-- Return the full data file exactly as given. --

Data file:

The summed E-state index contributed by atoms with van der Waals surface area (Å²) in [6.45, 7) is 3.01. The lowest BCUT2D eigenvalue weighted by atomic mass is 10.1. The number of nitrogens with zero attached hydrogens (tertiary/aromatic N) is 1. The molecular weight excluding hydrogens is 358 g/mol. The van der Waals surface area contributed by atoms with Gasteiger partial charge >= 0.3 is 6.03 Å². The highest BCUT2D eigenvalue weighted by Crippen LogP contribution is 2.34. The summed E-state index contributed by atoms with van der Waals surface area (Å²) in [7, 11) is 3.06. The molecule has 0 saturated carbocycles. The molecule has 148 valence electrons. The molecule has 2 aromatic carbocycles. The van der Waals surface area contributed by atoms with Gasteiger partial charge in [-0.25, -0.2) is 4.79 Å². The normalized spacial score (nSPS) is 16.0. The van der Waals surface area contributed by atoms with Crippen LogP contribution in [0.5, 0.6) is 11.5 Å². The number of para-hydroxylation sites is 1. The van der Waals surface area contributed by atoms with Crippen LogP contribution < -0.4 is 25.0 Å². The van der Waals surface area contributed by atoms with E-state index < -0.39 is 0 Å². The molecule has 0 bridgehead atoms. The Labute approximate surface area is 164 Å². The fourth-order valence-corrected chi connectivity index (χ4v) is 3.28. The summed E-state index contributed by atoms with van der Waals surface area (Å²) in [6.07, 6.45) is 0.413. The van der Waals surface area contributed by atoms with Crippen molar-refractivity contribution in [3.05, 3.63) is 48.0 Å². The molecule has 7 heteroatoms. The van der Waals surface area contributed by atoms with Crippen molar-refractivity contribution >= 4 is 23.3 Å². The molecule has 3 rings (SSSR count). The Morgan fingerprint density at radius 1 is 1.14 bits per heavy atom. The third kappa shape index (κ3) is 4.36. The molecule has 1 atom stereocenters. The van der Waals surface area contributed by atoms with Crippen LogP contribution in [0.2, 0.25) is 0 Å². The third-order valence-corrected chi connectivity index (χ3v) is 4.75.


The summed E-state index contributed by atoms with van der Waals surface area (Å²) in [6.45, 7) is 3.01. The lowest BCUT2D eigenvalue weighted by atomic mass is 10.1. The number of nitrogens with zero attached hydrogens (tertiary/aromatic N) is 1. The molecular weight excluding hydrogens is 358 g/mol. The van der Waals surface area contributed by atoms with Gasteiger partial charge >= 0.3 is 6.03 Å². The highest BCUT2D eigenvalue weighted by Crippen LogP contribution is 2.34. The summed E-state index contributed by atoms with van der Waals surface area (Å²) in [7, 11) is 3.06. The molecule has 0 saturated carbocycles. The molecule has 148 valence electrons. The molecule has 2 aromatic carbocycles. The van der Waals surface area contributed by atoms with Gasteiger partial charge in [-0.25, -0.2) is 4.79 Å². The normalized spacial score (nSPS) is 16.0. The van der Waals surface area contributed by atoms with Crippen LogP contribution in [0.5, 0.6) is 11.5 Å². The number of para-hydroxylation sites is 1. The van der Waals surface area contributed by atoms with Crippen LogP contribution < -0.4 is 25.0 Å². The van der Waals surface area contributed by atoms with E-state index < -0.39 is 0 Å². The molecule has 0 bridgehead atoms. The Labute approximate surface area is 164 Å². The fourth-order valence-corrected chi connectivity index (χ4v) is 3.28. The summed E-state index contributed by atoms with van der Waals surface area (Å²) in [6.07, 6.45) is 0.413. The van der Waals surface area contributed by atoms with Crippen molar-refractivity contribution in [3.05, 3.63) is 48.0 Å². The molecule has 7 heteroatoms. The van der Waals surface area contributed by atoms with Crippen molar-refractivity contribution >= 4 is 23.3 Å². The molecule has 3 rings (SSSR count). The Morgan fingerprint density at radius 1 is 1.14 bits per heavy atom. The third kappa shape index (κ3) is 4.36. The molecule has 1 atom stereocenters. The van der Waals surface area contributed by atoms with Crippen LogP contribution in [0.2, 0.25) is 0 Å². The third-order valence-corrected chi connectivity index (χ3v) is 4.75.